A Wee Bit Angry: A Huntington's Disease Story


Whether you are a person with Huntington's Disease, a caregiver, family member, friend or acquaintance, we all have our stories; stories about HD and how they have affected us personally. We all tend to listen, read or watch as these people tell their stories with great interest as we can see the similarities to our own stories. But every once in a while there's that one story that we cannot identify with since that never happened to us.

We often hear the story of how those in the HD community were diagnosed and for most that is very similar to how it happened for us. What we don't often hear are the stories of those who try as they might, cannot get a diagnosis.


What could prevent a person from obtaining a diagnosis of Huntington's Disease?


In many areas you may not be able to get a diagnosis for one reason alone. That reason being that you do not display the symptom of chorea, or movement associated with HD. It's like not being able to get a pregnancy test without showing that your belly is growing.


The current diagnostic criteria for Huntington's Disease


  • Does not meet the needs of our patients and families.

  • Excludes a large group of our patients who do not express overt motor symptoms (chorea).

  • Does not effectively support our patients who have manifested: psychiatric, cognitive, behavioral, and vegetative symptoms of Huntington’s disease.


Is there a movement to change this criteria so that many families can move forward with their lives?


Yes, there is. Project Change aims to change the current diagnostic criteria to include cognitive, psychiatric, behavioral, and vegetative decline for diagnosis via the UHDRS.

  • UHDRS Q80 should be changed: Q80 diagnostic criteria (Motor, Cognitive, Behavioral, and Functional components) do you believe with a confidence level ≥99% that this participant has manifest HD? (0 = No, 1 = Yes)

  • Confidence level ≥99% should be changed to ≥50%


2 - If a patient has an expanded CAG (mutation above normal range) and expresses cognitive, psychiatric, behavioral, or vegetative decline, the patient should receive a diagnosis of Huntington's disease. A diagnosis for patients with these symptoms of Huntington's disease will facilitate the necessary supports and services they need.


The UHDRS is the Unified Huntington's Disease Rating Scale.


Who is involved in Project CHANGE?


Now, this is where I get a "wee bit angry".

Without the support and participation from the Huntington's community, nothing can change. Therefore, it is paramount that patients and families take the lead in bringing about the changes we need. We are also pleased that many HD organizations and medical professionals are supporting this initiative. Together we can better the lives of our Huntington's patients and families. They include:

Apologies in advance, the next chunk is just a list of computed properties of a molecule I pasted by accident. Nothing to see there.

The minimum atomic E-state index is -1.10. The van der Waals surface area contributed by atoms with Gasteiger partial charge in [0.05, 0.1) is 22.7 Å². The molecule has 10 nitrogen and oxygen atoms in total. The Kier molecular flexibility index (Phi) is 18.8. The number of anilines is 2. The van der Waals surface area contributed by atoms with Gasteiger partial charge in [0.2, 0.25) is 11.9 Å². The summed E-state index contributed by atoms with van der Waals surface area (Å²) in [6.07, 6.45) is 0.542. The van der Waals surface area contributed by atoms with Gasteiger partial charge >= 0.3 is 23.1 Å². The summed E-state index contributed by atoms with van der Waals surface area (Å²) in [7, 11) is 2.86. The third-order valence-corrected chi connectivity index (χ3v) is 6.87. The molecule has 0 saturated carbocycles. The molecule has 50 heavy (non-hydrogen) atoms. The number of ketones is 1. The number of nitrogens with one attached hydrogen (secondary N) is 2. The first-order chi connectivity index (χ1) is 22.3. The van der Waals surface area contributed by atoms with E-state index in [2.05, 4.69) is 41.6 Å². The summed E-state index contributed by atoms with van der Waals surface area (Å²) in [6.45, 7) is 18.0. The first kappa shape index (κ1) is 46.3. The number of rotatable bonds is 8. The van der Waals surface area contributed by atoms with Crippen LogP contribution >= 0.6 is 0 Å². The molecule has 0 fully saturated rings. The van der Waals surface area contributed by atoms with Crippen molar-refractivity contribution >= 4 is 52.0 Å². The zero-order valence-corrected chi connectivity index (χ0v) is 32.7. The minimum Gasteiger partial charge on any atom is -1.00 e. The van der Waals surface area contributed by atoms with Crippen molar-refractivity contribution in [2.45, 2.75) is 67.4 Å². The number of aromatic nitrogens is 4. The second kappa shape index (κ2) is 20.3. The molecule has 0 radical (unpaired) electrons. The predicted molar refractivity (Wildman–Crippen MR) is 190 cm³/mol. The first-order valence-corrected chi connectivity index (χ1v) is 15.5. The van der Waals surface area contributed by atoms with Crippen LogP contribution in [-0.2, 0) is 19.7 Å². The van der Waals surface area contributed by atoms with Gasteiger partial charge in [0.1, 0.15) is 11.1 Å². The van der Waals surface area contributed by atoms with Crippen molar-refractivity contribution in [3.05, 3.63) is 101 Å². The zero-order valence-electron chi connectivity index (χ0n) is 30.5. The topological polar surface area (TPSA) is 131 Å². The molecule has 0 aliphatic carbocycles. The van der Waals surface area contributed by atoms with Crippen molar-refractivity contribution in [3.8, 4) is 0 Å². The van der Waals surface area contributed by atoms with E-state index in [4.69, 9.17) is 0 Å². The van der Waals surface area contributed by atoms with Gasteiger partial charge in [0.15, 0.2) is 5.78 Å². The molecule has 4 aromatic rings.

Dr. Herwig Lange (George Huntington Institute), Dr. Ralf Reilmann (George Huntington Institute), James Valvano (WeHaveAFace), Louise Vetter (HDSA), Debra Lovecky (HDSA), Dr. Jane Paulsen (University of Wisconsin, Madison), Dr. Hugh Rickards (National Centre for Mental Health, Birmingham), Dr. Travis Cruickshank (Edith Cowan University), Mayke Oosterloo (Maastricht University Medical Center, NL), Dr. Thomas Bird (HDSA CoE, University of Washington), Dr. Roger Barker (University of Cambridge, UK), Dr. Raymund A. C. Roos (Leiden University Medical Centre, NL), Debbi Fox-Davis (HDReach.org), Donaji Toledo, (AMEH - La Asociación Mexicana de la Enfermedad de Huntington), Tatiana Henrique, (ABH – Associação Brasil Huntington), Cath Stanley, (HDA - Huntington's Disease Association), Frances Saldana, (HDCare.org), Dr. Clare Eddy, (Birmingham and Solihull Mental Health NHS Foundation Trust). Cindy Moore and Kevin Jess (WeHaveAFace Canada)




Why a "Wee Bit Angry"?


Do you see an organization or person who is not listed? I see several! If you don't see an individual or organization listed here, it is because they simply didn't answer the call to participate or have stated that they do not support Project CHANGE. Can you imagine?

This literally rots my socks to think that so called patient advocacy groups who tout themselves as patient driven and portray themselves as caring organizations with the best interest of the HD patient at heart, do not want to be a part of what is most likely going to be the most important thing to happen to the HD community since the discovery of the gene in 1993.

If you do not see an organization from your area supporting this project, you need to contact them and make sure they are involved. Most HD organizations are listed in the WeHaveAFace Unity Project if you need contact information. It doesn't have to be an organization as well. It could be a person, such as a writer or a medical professional, or even an HD publication. Be a warrior! Be an advocate! Contact them.

Do they want to be on the wrong side of history? And if they are not advocating for the patient, then who are they advocating for?

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